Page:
But let’s not be so naive as to think we are witnessing a mass conversion to the principles of conservatism. Once sworn into office, the victors reverted to type. In their view, apparently, the ends justified the means. … Can we live with ourselves if we, as a nation, betray our friends and ignore our pledged word? …

Americans are hungry to feel once again a sense of mission and greatness.

I don’t know about you, but I am impatient with those Republicans who after the last election rushed into print saying, “We must broaden the base of our party”–when what they meant was to fuzz up and blur even more the differences between ourselves and our opponents.

It was a feeling that there was not a sufficient difference now between the parties that kept a majority of the voters away from the polls. When have we ever advocated a closed-door policy? Who has ever been barred from participating?

Our people look for a cause to believe in. Is it a third party we need, or is it a new and revitalized second party, raising a banner of no pale pastels, but bold colors which make it unmistakably clear where we stand on all of the issues troubling the people? Let us show that we stand for fiscal integrity and sound money and above all for an end to deficit spending, with ultimate retirement of the national debt. …

Let us explore ways to ward off socialism, not by increasing government’s coercive power, but by increasing participation by the people in the ownership of our industrial machine. …

In his first address to Congress, the president asked Congress to join him in an all-out effort to balance the budget. I think all of us wish that he had re-issued that speech instead of this year’s budget message.

What side can be taken in a debate over whether the deficit should be $52 billion or $70 billion or $80 billion preferred by the profligate Congress?

Inflation has one cause and one cause only: government spending more than government takes in. And the cure to inflation is a balanced budget. We know, of course, that after 40 years of social tinkering and Keynesian experimentation that we can’t do this all at once, but it can be achieved. Balancing the budget is like protecting your virtue: you have to learn to say “no.” …

A political party cannot be all things to all people. It must represent certain fundamental beliefs which must not be compromised to political expediency, or simply to swell its numbers.

I do not believe I have proposed anything that is contrary to what has been considered Republican principle. It is at the same time the very basis of conservatism. It is time to reassert that principle and raise it to full view.  And if there are those who cannot subscribe to these principles, then let them go their way.”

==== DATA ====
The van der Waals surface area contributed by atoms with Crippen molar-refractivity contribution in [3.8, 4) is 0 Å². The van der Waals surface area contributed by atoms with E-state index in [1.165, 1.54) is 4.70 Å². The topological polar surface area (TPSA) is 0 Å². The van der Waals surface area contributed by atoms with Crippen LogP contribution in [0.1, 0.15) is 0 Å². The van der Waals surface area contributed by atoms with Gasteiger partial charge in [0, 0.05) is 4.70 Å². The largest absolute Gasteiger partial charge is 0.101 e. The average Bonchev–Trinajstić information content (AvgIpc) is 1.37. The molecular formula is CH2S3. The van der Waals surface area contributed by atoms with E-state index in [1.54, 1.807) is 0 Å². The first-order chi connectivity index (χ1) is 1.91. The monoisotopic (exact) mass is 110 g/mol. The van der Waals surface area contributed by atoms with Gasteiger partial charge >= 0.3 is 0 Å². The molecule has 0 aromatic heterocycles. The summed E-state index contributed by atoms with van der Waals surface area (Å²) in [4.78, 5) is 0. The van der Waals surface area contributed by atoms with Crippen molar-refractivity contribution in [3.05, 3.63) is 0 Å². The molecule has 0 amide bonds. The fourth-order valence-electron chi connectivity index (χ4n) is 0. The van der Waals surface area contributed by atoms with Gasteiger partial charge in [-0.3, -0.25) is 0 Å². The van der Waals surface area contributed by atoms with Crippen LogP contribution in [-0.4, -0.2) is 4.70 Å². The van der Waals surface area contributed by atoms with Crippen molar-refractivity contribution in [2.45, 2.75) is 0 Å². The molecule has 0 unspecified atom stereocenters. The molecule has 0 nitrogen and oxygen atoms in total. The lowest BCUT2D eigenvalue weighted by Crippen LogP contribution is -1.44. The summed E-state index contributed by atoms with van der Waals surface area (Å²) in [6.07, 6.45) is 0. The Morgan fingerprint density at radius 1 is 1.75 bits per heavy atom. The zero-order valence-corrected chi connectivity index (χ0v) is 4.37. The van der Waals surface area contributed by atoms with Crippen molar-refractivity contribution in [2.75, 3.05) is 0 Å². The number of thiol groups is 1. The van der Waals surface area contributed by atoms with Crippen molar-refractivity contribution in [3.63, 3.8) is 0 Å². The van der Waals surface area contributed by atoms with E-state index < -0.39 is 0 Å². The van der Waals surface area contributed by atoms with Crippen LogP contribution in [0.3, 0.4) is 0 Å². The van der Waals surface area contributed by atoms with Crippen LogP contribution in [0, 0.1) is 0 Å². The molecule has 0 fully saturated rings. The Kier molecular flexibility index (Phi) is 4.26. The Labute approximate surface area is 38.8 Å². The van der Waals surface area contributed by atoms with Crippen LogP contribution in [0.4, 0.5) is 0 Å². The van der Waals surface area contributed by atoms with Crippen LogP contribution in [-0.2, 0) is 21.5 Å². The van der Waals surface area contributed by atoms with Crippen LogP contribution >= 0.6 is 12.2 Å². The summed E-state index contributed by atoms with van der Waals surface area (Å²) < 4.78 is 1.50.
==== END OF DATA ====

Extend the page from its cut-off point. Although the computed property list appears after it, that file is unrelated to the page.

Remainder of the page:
Ronald Reagan 1977 speech to CPAC–Excerpts

The percent of Americans now calling themselves “conservative” vs. “liberal” was higher at the end of 2009 than in 1976 when Reagan was addressing CPAC below.  A recent Gallup survey found the following breakdown:  conservatives 40%; liberal 21% and moderate 36%.  Additional Gallup breakdowns show that 71% of Republicans, 35% of independents and 21% of democrats call themselves “conservative.”

Reagan recognized that there were varieties of conservative, which he identified as social and economic.   No Republican president since Reagan has been able or been willing to replicate the Reagan union of social, economic and defense of foreign affairs conservatives.  Reagan said:

“Despite what some in the press may say, we who are proud to call ourselves “conservative” are not a minority of a minority party; we are part of the great majority of Americans of both major parties and of most of the independents as well.  A Harris poll released September 7, 1975 showed 18 percent identifying themselves as liberal and 31 percent as conservative, with 41 percent as middle of the road; a few months later, on January 5, 1976, by a 43-19 plurality, those polled by Harris said they would “prefer to see the country move in a more conservative direction than a liberal one.”

You know, as I do, that most commentators make a distinction between they call “social” conservatism and “economic” conservatism. The so-called social issues—law and order, abortion, busing, quota systems—are usually associated with blue-collar, ethnic and religious groups themselves traditionally associated with the Democratic Party. The economic issues—inflation, deficit spending and big government—are usually associated with Republican Party members and independents who concentrate their attention on economic matters.